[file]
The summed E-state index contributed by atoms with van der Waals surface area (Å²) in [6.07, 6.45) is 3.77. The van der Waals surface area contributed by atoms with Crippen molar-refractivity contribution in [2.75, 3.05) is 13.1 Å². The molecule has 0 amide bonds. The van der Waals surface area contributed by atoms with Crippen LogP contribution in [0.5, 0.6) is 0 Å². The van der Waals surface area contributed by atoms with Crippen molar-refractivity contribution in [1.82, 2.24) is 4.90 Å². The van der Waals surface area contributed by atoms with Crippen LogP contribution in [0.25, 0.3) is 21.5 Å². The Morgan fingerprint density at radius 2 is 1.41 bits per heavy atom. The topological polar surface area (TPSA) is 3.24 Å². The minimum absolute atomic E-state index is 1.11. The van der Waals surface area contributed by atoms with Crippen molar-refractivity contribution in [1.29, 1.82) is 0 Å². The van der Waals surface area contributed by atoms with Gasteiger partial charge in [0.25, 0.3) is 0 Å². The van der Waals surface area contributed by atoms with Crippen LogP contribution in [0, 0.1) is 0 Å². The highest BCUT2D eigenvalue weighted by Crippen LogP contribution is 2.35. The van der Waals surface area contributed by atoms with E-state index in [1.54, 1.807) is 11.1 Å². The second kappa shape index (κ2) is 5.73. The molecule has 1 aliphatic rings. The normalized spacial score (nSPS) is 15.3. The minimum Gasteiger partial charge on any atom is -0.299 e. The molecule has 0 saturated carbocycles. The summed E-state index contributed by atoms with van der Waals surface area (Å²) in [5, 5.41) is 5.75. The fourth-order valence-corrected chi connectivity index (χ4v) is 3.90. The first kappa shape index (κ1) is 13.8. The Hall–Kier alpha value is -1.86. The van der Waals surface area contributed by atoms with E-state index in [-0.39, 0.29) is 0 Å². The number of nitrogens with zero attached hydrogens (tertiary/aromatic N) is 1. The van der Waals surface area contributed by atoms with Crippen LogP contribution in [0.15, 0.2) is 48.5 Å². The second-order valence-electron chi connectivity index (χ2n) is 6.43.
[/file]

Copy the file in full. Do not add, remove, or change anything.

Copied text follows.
The summed E-state index contributed by atoms with van der Waals surface area (Å²) in [6.07, 6.45) is 3.77. The van der Waals surface area contributed by atoms with Crippen molar-refractivity contribution in [2.75, 3.05) is 13.1 Å². The molecule has 0 amide bonds. The van der Waals surface area contributed by atoms with Crippen LogP contribution in [0.5, 0.6) is 0 Å². The van der Waals surface area contributed by atoms with Crippen molar-refractivity contribution in [1.82, 2.24) is 4.90 Å². The van der Waals surface area contributed by atoms with Crippen LogP contribution in [0.25, 0.3) is 21.5 Å². The Morgan fingerprint density at radius 2 is 1.41 bits per heavy atom. The topological polar surface area (TPSA) is 3.24 Å². The minimum absolute atomic E-state index is 1.11. The van der Waals surface area contributed by atoms with Crippen molar-refractivity contribution in [1.29, 1.82) is 0 Å². The van der Waals surface area contributed by atoms with Gasteiger partial charge in [0.25, 0.3) is 0 Å². The van der Waals surface area contributed by atoms with Crippen LogP contribution in [0, 0.1) is 0 Å². The highest BCUT2D eigenvalue weighted by Crippen LogP contribution is 2.35. The van der Waals surface area contributed by atoms with E-state index in [1.54, 1.807) is 11.1 Å². The second kappa shape index (κ2) is 5.73. The molecule has 1 aliphatic rings. The normalized spacial score (nSPS) is 15.3. The minimum Gasteiger partial charge on any atom is -0.299 e. The molecule has 0 saturated carbocycles. The summed E-state index contributed by atoms with van der Waals surface area (Å²) in [5, 5.41) is 5.75. The fourth-order valence-corrected chi connectivity index (χ4v) is 3.90. The first kappa shape index (κ1) is 13.8. The Hall–Kier alpha value is -1.86. The van der Waals surface area contributed by atoms with E-state index in [-0.39, 0.29) is 0 Å². The number of nitrogens with zero attached hydrogens (tertiary/aromatic N) is 1. The van der Waals surface area contributed by atoms with Crippen LogP contribution in [0.15, 0.2) is 48.5 Å². The second-order valence-electron chi connectivity index (χ2n) is 6.43.